The centre cannot hold as Jonathan Hickman and Nick Pitarra bring “The Manhattan Projects” into it’s second year and show that things aren’t always as peaceful as they seem. But, sometimes, great comics are exactly what they seem.
Written by Jonathan Hickman
Illustrated by Nick Pitarra
“PIECE BY PIECE”After a decade of working together to overcome everything that stood against them, fractures begin to form between the scientists of the Manhattan Projects. The thrilling FEEL GOOD, BAD SCIENCE series continues in THE MANHATTAN PROJECTS #13: PIECE BY PIECE!
When it started, more than a year ago, “The Manhattan Projects” showed itself to be a highly inventive concept with fully realise characters and worlds that promised to be a concept with longevity thanks to creators Jonathan Hickman and Nick Pitarra. Now, with twelve issue under their belt, it’s time to check in on “The Manhattan Projects” #13 to series where the series has gone, where it’s heading and whether it has kept up that same inventive quality that made it so unique when it started. The short answer is that is has. Which shouldn’t surprise anyone who has been keeping up with the series as it has not once missed a step in the last year.
This issue finds the Projects in a vastly different place than they were when they started. Not only have they turned on one of their number, but they have turned on their own planet and found themselves on the moon of all places. We see that the Projects have split their numbers into focusing on the completion of smaller projects, the ones detailed back in #11, which lends to an interesting issue structure. The series has always had a unique structure issue-to-issue, with the cold open leading to the title pages with their Feynman quotes, but this issue brings an chapter-like structure to the main pages. Each section is broken down and focuses on a respective project and those working on it from Feynman and Einstein working on Project Gaia to Oppenheimer closing out the issue with Project Cherno. This is not only a nice callback to a previous issue that gives a glimpse at Hickman and Pitarra’s even larger plan for the series that we common mortals don’t get to see, but it allows for more intimate moments between characters that has been rare to see in the last few issues.
Across the board, Hickman’s writing here is just as good as it has always been. As mentioned, while the last handful of issues have either focused on one character (the Oppenheimer issue) or a big reveal (the Fermi issue), this issue gives Hickman a little time to breathe and catch up with where the characters are now. The character interaction between the members of the Manhattan Projects has always been what drives each issue and in this issue we get both quiet, sometimes bittersweet moments as well as Hickman’s famed foreshadowing. While it could be said that less happens here than in most recent issues of the series, allowing the characters to simply stop and talk to each other is, to me, what makes this issue work. The issue feels very much like a recap, a “where are we now”, issue before the inevitable kick in to high gear that is coming.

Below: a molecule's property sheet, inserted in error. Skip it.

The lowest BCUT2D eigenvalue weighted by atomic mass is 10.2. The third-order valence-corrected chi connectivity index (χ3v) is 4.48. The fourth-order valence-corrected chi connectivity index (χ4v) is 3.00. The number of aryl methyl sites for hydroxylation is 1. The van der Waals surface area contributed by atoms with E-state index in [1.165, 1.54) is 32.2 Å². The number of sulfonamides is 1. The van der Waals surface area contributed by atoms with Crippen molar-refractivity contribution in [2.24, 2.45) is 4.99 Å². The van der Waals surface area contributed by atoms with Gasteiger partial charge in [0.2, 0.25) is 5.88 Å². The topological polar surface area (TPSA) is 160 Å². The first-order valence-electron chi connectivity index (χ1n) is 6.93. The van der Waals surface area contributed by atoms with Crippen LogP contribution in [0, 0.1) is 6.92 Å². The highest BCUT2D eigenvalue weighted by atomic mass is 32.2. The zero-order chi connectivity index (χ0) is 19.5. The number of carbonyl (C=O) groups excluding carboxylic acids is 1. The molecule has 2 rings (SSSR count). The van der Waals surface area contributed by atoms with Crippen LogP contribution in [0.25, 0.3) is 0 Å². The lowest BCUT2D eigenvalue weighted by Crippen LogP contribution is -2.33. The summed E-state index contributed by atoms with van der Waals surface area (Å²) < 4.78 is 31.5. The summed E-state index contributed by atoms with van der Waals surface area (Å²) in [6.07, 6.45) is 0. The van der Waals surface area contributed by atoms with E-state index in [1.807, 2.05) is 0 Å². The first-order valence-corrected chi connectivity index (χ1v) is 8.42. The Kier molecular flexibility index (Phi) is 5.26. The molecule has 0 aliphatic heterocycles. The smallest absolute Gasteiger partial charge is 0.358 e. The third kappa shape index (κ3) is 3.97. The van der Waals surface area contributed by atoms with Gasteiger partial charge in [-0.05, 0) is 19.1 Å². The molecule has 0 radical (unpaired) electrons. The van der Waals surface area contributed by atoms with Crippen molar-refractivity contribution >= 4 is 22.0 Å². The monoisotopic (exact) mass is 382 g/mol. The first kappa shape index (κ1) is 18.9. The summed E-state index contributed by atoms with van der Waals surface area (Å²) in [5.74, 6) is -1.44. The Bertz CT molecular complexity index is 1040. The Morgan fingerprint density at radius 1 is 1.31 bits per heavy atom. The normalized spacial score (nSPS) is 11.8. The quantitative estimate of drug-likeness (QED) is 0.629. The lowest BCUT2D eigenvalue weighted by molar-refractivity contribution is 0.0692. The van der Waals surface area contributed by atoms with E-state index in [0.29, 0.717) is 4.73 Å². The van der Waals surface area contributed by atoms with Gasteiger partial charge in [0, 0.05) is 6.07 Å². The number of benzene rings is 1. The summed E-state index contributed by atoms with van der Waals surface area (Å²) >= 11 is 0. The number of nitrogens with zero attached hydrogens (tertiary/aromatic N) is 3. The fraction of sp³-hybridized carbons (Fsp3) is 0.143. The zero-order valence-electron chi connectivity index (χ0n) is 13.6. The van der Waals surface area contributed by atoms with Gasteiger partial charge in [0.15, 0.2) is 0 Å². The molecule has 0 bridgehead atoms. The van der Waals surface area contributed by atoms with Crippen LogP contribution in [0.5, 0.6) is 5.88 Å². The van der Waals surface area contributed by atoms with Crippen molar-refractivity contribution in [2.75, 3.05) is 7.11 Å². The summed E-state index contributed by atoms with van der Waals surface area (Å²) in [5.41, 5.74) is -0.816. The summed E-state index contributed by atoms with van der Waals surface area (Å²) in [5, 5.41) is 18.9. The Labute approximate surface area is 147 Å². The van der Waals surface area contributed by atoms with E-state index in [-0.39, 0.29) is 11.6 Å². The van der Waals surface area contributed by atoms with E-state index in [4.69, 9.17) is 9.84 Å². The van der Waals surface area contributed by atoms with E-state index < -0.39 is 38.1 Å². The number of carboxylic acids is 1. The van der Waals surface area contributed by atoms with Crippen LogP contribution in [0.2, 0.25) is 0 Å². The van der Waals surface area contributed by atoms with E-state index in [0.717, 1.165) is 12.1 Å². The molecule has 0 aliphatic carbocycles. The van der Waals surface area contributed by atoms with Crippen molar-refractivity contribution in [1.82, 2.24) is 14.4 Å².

Not only is Hickman’s writing as impressive as always, but series artist Nick Pitarra has simply gotten better over time. His characters are as expressive and fully realised as Hickman’s writing of them is and keeps you caring about them more than a year in, even after having seen some of the despicable things they’ve done over the past twelve issues. Pitarra really captures the gamut of emotions in Hickman’s script expertly from Harry Daghlian’s bittersweet lava bath to the inside of President John F. Kennedy’s office. Trust me, you want to see that one for yourself. It really would be a vastly different series with Pitarra, whose art captures the small human emotions in each panel as well as the grand scope of the ideas presented on each page. The series has not only grown in scope and scale over thirteen issues, but Nick Pitarra has also grown as an artist and a storyteller which makes this series all the more compelling with every issue.
Overall, while there may not have been a lot to this issue to talk about (as most of the finer details do get covered in our Projections), Hickman and Pitarra have shown that they have not lost any steam. This series is just as inventive and unique now as it was over a year ago. The character interactions are beautifully crafted and bring such a range of emotions to the page that it’s almost impossible not to care for at least one of the characters here. Hickman and Pitarra are still going strong with “The Manhattan Projects” and here’s to another year.
Final Verdict: 8.0 – If haven’t been keeping up with this series, this is the issue to buy. If you have, there’s no reason to stop.